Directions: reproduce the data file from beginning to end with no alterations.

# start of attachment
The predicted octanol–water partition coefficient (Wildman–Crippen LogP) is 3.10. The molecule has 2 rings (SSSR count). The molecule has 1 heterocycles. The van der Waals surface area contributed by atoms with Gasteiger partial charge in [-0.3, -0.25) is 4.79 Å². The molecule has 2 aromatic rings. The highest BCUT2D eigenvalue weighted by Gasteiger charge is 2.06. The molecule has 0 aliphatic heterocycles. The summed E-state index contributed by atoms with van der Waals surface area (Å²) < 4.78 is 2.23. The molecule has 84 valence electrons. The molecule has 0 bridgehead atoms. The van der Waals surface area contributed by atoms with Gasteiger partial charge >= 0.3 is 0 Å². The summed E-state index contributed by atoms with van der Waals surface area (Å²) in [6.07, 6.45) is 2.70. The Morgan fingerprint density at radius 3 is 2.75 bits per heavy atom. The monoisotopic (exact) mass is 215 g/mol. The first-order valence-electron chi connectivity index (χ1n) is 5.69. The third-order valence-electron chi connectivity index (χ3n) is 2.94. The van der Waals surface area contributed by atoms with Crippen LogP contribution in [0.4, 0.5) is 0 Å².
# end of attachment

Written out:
The predicted octanol–water partition coefficient (Wildman–Crippen LogP) is 3.10. The molecule has 2 rings (SSSR count). The molecule has 1 heterocycles. The van der Waals surface area contributed by atoms with Gasteiger partial charge in [-0.3, -0.25) is 4.79 Å². The molecule has 2 aromatic rings. The highest BCUT2D eigenvalue weighted by Gasteiger charge is 2.06. The molecule has 0 aliphatic heterocycles. The summed E-state index contributed by atoms with van der Waals surface area (Å²) < 4.78 is 2.23. The molecule has 84 valence electrons. The molecule has 0 bridgehead atoms. The van der Waals surface area contributed by atoms with Gasteiger partial charge >= 0.3 is 0 Å². The summed E-state index contributed by atoms with van der Waals surface area (Å²) in [6.07, 6.45) is 2.70. The Morgan fingerprint density at radius 3 is 2.75 bits per heavy atom. The monoisotopic (exact) mass is 215 g/mol. The first-order valence-electron chi connectivity index (χ1n) is 5.69. The third-order valence-electron chi connectivity index (χ3n) is 2.94. The van der Waals surface area contributed by atoms with Crippen LogP contribution in [0.4, 0.5) is 0 Å².